Mission Valley Elementary
Mr. Fenton's Column
Its May and the school year is coming to a close. We have had a busy past month with field trips, concerts, grandparents day, and our Elementary talent show. With school coming to a close this year on Friday, May 12th I want to focus everyone’s attention on our upcoming events.
May Elementary Events
May 3rd, 1st Grade Field Trip: Discovery Center and Gage Park in Topeka
May 3rd, 3rd Grade Field Trip: KU Natural History Museum and Aquatic Center in Lawrence
May 3rd, 4th Grade Field Trip: Topeka Fire Station, Helping Hands Humane Society, and Aquatic Center in Lawrence
May 3rd, 5th Grade Field Trip: Oz Museum and Park in Wamego
May 4th, 2nd Grade Wax Museum: 1:30 - 3:00 (North Gym)
May 5th, Elementary Field Day: K-2 9:00 - 11:15 & 3rd-5th 1:00-3:15 (May 8th rain day)
May 12th, last day of school
Brett Fenton -- email@example.com
Just a quick reminder:
Attendance Rules and Procedures: Students are expected to be present and punctual for all classes throughout the year. The responsibility of school attendance is with the student and his/her parents. When a student is absent, it is the responsibility of the parents to call the office on the day of the absence. The call should be made before 9:00 a.m. Absences not excused within 24 hours will no longer be eligible to be excused. The office is open at 7:45 a.m. Any student who checks into school after 8:00 a.m. must first report to the office and receive an admit slip. Any student who is counted absent for first hour will be presumed absent for the entire day if they do not sign in at the office and get an admit slip. Students must have parent/ guardian permission to leave school early, either by a phone call or note. Students must check out through the office. If the absence is excused, daily work can be made up for credit. It is the responsibility of the student to initiate the make up work immediately upon return to each class. The classroom teacher will determine the make up work. Students who miss school because of an unexcused absence will not be given credit.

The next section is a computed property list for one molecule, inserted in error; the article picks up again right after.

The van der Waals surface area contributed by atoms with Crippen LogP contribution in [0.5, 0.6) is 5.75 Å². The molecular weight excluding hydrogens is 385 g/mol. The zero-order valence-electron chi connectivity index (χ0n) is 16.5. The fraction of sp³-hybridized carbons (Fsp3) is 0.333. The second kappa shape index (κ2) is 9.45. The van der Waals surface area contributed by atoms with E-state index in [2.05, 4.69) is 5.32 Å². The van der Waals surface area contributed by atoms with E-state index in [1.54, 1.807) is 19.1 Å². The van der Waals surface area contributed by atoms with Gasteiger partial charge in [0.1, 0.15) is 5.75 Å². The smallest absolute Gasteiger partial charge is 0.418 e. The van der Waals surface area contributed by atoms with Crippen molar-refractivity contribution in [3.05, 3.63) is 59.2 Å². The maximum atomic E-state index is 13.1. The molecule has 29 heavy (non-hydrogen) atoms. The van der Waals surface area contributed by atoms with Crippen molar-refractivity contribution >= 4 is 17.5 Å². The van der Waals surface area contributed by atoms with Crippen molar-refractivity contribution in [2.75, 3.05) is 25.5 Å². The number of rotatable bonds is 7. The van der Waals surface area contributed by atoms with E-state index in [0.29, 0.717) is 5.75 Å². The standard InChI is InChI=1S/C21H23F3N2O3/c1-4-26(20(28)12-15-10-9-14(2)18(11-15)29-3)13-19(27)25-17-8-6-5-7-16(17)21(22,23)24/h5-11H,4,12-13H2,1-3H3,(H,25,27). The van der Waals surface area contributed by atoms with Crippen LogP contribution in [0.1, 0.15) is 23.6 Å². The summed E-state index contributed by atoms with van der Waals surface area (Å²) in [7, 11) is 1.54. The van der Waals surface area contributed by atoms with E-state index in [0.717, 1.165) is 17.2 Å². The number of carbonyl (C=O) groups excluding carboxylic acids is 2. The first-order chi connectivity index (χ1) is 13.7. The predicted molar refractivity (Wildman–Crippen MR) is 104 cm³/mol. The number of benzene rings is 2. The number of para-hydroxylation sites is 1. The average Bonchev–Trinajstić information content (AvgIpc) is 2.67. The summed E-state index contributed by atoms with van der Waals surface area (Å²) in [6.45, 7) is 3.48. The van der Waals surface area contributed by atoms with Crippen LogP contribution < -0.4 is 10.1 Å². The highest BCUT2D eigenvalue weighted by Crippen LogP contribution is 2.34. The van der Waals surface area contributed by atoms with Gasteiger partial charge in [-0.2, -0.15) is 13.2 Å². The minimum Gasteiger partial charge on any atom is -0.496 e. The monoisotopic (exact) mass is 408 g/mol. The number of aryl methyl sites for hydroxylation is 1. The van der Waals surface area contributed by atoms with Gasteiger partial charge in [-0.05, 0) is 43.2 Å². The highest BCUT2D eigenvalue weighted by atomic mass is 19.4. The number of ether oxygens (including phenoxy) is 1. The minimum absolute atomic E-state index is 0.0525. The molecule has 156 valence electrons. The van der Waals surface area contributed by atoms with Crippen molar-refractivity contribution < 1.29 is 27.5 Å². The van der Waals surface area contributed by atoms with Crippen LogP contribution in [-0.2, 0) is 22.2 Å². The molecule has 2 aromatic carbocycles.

The school will determine whether the absence is excused or unexcused. Kansas Law and USD #330 will accept only the following as valid reasons for excusing an absence:
1. Illness (For a long term illness [verified in writing by a doctor] upon the student’s return to school. A long term illness is any time a student misses 5 consecutive days )
2. Appointment for medical treatment (An appointment card must accompany the student upon return and be given to the office.)
3. A family crisis.
4. Extended absences of the student when expressly requested by the parents or guardian and prior arrangements have been made in preparation of the absence.
Excessive Absence Policy: When a student has been absent five or more times in a semester (excused or unexcused) the parents will be notified in writing of the absences. School administration may request a meeting with the parents to discuss concerns about absenteeism and may request a note from a licensed physician when absences are due to illnesses.
I look forward to continuing to work with the students, parents, and patrons of Mission Valley Elementary. Please feel free to contact me if you have any questions regarding Mission Valley Elementary. Brett Fenton -- firstname.lastname@example.org
Message from the Superintendent to 3rd - 6th Graders about State Testing